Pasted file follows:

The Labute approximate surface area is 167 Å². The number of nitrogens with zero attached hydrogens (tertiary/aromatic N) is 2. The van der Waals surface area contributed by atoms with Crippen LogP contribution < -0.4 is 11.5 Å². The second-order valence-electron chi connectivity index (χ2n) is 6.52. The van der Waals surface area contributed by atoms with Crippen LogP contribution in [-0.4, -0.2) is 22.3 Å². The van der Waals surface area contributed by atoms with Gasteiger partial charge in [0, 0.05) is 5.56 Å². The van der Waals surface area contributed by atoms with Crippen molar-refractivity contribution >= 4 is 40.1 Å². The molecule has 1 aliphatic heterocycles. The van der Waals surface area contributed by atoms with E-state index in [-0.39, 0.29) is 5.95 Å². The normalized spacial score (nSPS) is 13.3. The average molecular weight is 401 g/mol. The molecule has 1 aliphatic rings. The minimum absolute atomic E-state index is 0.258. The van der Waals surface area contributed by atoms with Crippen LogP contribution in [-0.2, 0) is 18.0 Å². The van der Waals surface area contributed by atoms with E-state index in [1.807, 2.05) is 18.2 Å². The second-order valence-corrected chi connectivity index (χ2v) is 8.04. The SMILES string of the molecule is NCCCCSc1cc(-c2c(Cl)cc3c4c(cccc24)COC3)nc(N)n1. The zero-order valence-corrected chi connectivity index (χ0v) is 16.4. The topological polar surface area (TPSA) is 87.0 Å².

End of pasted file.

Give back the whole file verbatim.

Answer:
The Labute approximate surface area is 167 Å². The number of nitrogens with zero attached hydrogens (tertiary/aromatic N) is 2. The van der Waals surface area contributed by atoms with Crippen LogP contribution < -0.4 is 11.5 Å². The second-order valence-electron chi connectivity index (χ2n) is 6.52. The van der Waals surface area contributed by atoms with Crippen LogP contribution in [-0.4, -0.2) is 22.3 Å². The van der Waals surface area contributed by atoms with Gasteiger partial charge in [0, 0.05) is 5.56 Å². The van der Waals surface area contributed by atoms with Crippen molar-refractivity contribution >= 4 is 40.1 Å². The molecule has 1 aliphatic heterocycles. The van der Waals surface area contributed by atoms with E-state index in [-0.39, 0.29) is 5.95 Å². The normalized spacial score (nSPS) is 13.3. The average molecular weight is 401 g/mol. The molecule has 1 aliphatic rings. The minimum absolute atomic E-state index is 0.258. The van der Waals surface area contributed by atoms with Crippen LogP contribution in [-0.2, 0) is 18.0 Å². The van der Waals surface area contributed by atoms with E-state index in [1.807, 2.05) is 18.2 Å². The second-order valence-corrected chi connectivity index (χ2v) is 8.04. The SMILES string of the molecule is NCCCCSc1cc(-c2c(Cl)cc3c4c(cccc24)COC3)nc(N)n1. The zero-order valence-corrected chi connectivity index (χ0v) is 16.4. The topological polar surface area (TPSA) is 87.0 Å².